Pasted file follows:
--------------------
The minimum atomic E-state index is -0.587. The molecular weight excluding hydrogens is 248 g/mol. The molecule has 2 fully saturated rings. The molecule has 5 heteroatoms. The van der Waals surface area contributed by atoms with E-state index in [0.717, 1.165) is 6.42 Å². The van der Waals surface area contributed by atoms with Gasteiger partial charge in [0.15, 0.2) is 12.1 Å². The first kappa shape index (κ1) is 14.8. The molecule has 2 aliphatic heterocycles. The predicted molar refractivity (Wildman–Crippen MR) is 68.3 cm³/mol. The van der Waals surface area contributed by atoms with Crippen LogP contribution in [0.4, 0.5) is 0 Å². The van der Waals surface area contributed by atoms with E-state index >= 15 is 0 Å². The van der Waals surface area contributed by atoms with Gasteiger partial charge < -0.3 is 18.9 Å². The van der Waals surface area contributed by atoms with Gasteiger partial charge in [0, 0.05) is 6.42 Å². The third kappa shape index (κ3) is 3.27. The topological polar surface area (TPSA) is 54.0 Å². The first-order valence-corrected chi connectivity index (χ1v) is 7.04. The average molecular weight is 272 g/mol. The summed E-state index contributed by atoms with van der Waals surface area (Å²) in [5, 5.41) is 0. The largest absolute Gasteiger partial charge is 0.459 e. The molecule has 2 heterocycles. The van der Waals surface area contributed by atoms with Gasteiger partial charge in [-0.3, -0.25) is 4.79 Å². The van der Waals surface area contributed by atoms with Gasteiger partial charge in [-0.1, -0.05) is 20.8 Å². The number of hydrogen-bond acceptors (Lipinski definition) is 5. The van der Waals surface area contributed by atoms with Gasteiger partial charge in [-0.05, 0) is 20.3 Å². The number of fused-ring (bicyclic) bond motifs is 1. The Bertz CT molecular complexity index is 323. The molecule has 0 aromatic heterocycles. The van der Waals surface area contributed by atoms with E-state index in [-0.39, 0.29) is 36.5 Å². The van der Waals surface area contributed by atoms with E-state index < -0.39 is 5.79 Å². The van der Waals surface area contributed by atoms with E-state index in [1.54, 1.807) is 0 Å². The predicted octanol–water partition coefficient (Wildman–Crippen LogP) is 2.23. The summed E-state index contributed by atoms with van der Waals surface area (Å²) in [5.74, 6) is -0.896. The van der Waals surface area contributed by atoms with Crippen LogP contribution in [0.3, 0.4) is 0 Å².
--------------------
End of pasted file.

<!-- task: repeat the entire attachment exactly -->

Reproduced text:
The minimum atomic E-state index is -0.587. The molecular weight excluding hydrogens is 248 g/mol. The molecule has 2 fully saturated rings. The molecule has 5 heteroatoms. The van der Waals surface area contributed by atoms with E-state index in [0.717, 1.165) is 6.42 Å². The van der Waals surface area contributed by atoms with Gasteiger partial charge in [0.15, 0.2) is 12.1 Å². The first kappa shape index (κ1) is 14.8. The molecule has 2 aliphatic heterocycles. The predicted molar refractivity (Wildman–Crippen MR) is 68.3 cm³/mol. The van der Waals surface area contributed by atoms with Crippen LogP contribution in [0.4, 0.5) is 0 Å². The van der Waals surface area contributed by atoms with E-state index >= 15 is 0 Å². The van der Waals surface area contributed by atoms with Gasteiger partial charge < -0.3 is 18.9 Å². The van der Waals surface area contributed by atoms with Gasteiger partial charge in [0, 0.05) is 6.42 Å². The third kappa shape index (κ3) is 3.27. The topological polar surface area (TPSA) is 54.0 Å². The first-order valence-corrected chi connectivity index (χ1v) is 7.04. The average molecular weight is 272 g/mol. The summed E-state index contributed by atoms with van der Waals surface area (Å²) in [5, 5.41) is 0. The largest absolute Gasteiger partial charge is 0.459 e. The molecule has 2 heterocycles. The van der Waals surface area contributed by atoms with Gasteiger partial charge in [-0.3, -0.25) is 4.79 Å². The van der Waals surface area contributed by atoms with Gasteiger partial charge in [-0.1, -0.05) is 20.8 Å². The number of hydrogen-bond acceptors (Lipinski definition) is 5. The van der Waals surface area contributed by atoms with Gasteiger partial charge in [-0.05, 0) is 20.3 Å². The number of fused-ring (bicyclic) bond motifs is 1. The Bertz CT molecular complexity index is 323. The molecule has 0 aromatic heterocycles. The van der Waals surface area contributed by atoms with E-state index in [-0.39, 0.29) is 36.5 Å². The van der Waals surface area contributed by atoms with E-state index < -0.39 is 5.79 Å². The van der Waals surface area contributed by atoms with E-state index in [1.54, 1.807) is 0 Å². The predicted octanol–water partition coefficient (Wildman–Crippen LogP) is 2.23. The summed E-state index contributed by atoms with van der Waals surface area (Å²) in [5.74, 6) is -0.896. The van der Waals surface area contributed by atoms with Crippen LogP contribution in [0.3, 0.4) is 0 Å².